When pitching half of one's games at Coors Field, it's usually a good idea to induce as many ground balls as possible and keep fly balls to a minimum. That's good for new Rockies manager Jim Tracy who can brag that he has three of the best ground ball pitchers in the National League this year.
With some neat stats via Fangraphs, here are your top pitchers in the National League as measured by ground ball-to-fly ball ratio:
First, the non-Rockies on the list. Pineiro's success is obviously not his ability to punch out hitters with the high heat. But his sinkerball is inducing a bevy of groundballs that the Cards infielders are eating up and throwing across the diamond to Gold Glove guy Albert Pujols. He's also giving up just over one walk per nine innings pitched, one of the best rates in the game and good enough to keep runners off base when he gives up the rare tater tot.
We already know from the Mets-Brewers liveglog from yesterday that Mike Pelfrey has the ability to draw a GIDP when in trouble, and when he's walking almost as many guys as he's striking out, he's going to be in trouble a bunch. The Mets are among the worst defensive teams in the majors, mostly because half of their starting lineup lately are playing out of position. Otherwise, Pelf's ERA would be a lot better.
As for the Rockies threesome, Cook's FIP is so high because he's giving up a bunch of home runs. More than 15% of fly balls hit off of him go for tater tots, versus just 5% for teammate Ubaldo Jimenez, but Cook still has a 3.77 thanks to leaving over 77% of his runners on base, one of the top ten rates in the NL. Jimenez also strikes out a ton of dudes.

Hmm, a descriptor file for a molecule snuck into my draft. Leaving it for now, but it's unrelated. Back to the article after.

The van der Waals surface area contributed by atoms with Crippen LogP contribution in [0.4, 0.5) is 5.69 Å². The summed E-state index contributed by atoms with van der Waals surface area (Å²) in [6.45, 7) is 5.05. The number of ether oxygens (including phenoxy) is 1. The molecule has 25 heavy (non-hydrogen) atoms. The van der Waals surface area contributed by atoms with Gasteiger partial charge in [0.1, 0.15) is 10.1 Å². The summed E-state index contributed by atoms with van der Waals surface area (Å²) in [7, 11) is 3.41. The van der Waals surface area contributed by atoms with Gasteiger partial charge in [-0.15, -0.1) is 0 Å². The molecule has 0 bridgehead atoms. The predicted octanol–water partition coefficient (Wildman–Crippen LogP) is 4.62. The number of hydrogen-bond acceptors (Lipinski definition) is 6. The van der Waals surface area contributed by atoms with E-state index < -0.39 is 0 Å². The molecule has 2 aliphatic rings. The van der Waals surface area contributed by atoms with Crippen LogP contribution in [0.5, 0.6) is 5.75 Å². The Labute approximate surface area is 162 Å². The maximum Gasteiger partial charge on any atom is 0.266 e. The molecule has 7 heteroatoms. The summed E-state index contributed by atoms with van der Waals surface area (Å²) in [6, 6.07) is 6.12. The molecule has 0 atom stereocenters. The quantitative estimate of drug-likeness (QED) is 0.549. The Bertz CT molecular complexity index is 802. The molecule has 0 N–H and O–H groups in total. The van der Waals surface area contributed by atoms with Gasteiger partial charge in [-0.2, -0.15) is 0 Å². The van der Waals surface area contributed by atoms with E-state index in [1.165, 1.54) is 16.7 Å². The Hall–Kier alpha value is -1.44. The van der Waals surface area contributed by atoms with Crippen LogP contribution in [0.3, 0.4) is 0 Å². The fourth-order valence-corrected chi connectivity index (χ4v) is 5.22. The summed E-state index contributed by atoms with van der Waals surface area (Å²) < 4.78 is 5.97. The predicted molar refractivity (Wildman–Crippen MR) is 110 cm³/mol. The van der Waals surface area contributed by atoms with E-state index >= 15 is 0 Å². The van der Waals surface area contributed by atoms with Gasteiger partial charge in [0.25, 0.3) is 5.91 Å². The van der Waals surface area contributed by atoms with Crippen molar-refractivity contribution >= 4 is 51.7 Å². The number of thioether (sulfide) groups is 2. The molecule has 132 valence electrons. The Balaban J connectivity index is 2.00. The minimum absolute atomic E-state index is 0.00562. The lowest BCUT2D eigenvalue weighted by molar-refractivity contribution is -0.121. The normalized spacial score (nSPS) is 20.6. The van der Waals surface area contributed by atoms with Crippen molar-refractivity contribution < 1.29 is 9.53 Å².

I can't explain Jason Marquis' success as a Rockies pitcher without delving into the dark arts. However, the other two pitchers in the rotation, Jorge De La Rosa and Jason Hammel, boast sub-4.00 FIPs thanks to K/9IP rates over 6.0 and HR/9IP rates under 1.0.
So while the Rockies are just middle of the pack when it comes to both fielding percentage and UZR metrics and none of the Rockies infielders are among the top three players at their position in the National League. Yet since Jim Tracy took over a month ago, the Rockies defense has been converting many more batted balls into outs.
Whether or not it's Tracy's influence on the Rockies infielders to improve their work ethic in the field, the smart fielding is helping the wormballing Colorado pitchers.